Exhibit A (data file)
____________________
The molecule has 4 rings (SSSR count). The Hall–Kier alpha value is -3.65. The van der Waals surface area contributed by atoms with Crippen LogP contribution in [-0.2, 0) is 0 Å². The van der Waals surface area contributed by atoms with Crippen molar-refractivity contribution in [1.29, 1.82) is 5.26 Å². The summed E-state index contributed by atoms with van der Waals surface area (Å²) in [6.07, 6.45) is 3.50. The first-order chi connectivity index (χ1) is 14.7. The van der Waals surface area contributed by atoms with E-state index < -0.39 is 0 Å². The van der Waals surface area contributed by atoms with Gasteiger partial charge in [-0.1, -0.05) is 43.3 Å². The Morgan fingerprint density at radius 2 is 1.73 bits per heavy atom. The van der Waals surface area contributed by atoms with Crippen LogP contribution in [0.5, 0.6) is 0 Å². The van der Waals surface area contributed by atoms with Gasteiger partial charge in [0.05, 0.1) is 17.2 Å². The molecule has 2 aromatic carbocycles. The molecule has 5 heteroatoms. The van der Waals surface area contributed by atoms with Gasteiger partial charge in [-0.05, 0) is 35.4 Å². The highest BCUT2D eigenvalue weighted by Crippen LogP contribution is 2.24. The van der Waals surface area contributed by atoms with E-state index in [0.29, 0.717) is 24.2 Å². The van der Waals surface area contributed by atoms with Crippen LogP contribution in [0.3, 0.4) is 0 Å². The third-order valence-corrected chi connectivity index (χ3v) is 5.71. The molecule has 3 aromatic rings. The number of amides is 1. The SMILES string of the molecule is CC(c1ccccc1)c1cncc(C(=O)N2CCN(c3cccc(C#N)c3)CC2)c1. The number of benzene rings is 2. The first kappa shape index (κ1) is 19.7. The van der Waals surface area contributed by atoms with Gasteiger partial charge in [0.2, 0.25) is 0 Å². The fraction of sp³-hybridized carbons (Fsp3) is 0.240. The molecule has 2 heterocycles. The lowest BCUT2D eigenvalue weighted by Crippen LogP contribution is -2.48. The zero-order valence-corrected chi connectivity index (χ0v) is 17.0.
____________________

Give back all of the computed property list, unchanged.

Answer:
The molecule has 4 rings (SSSR count). The Hall–Kier alpha value is -3.65. The van der Waals surface area contributed by atoms with Crippen LogP contribution in [-0.2, 0) is 0 Å². The van der Waals surface area contributed by atoms with Crippen molar-refractivity contribution in [1.29, 1.82) is 5.26 Å². The summed E-state index contributed by atoms with van der Waals surface area (Å²) in [6.07, 6.45) is 3.50. The first-order chi connectivity index (χ1) is 14.7. The van der Waals surface area contributed by atoms with E-state index < -0.39 is 0 Å². The van der Waals surface area contributed by atoms with Gasteiger partial charge in [-0.1, -0.05) is 43.3 Å². The Morgan fingerprint density at radius 2 is 1.73 bits per heavy atom. The van der Waals surface area contributed by atoms with Crippen LogP contribution in [0.5, 0.6) is 0 Å². The van der Waals surface area contributed by atoms with Gasteiger partial charge in [0.05, 0.1) is 17.2 Å². The molecule has 2 aromatic carbocycles. The molecule has 5 heteroatoms. The van der Waals surface area contributed by atoms with Gasteiger partial charge in [-0.05, 0) is 35.4 Å². The highest BCUT2D eigenvalue weighted by Crippen LogP contribution is 2.24. The van der Waals surface area contributed by atoms with E-state index in [0.29, 0.717) is 24.2 Å². The van der Waals surface area contributed by atoms with Crippen LogP contribution in [0.3, 0.4) is 0 Å². The third-order valence-corrected chi connectivity index (χ3v) is 5.71. The molecule has 3 aromatic rings. The number of amides is 1. The SMILES string of the molecule is CC(c1ccccc1)c1cncc(C(=O)N2CCN(c3cccc(C#N)c3)CC2)c1. The number of benzene rings is 2. The first kappa shape index (κ1) is 19.7. The van der Waals surface area contributed by atoms with Gasteiger partial charge in [0.2, 0.25) is 0 Å². The fraction of sp³-hybridized carbons (Fsp3) is 0.240. The molecule has 2 heterocycles. The lowest BCUT2D eigenvalue weighted by Crippen LogP contribution is -2.48. The zero-order valence-corrected chi connectivity index (χ0v) is 17.0.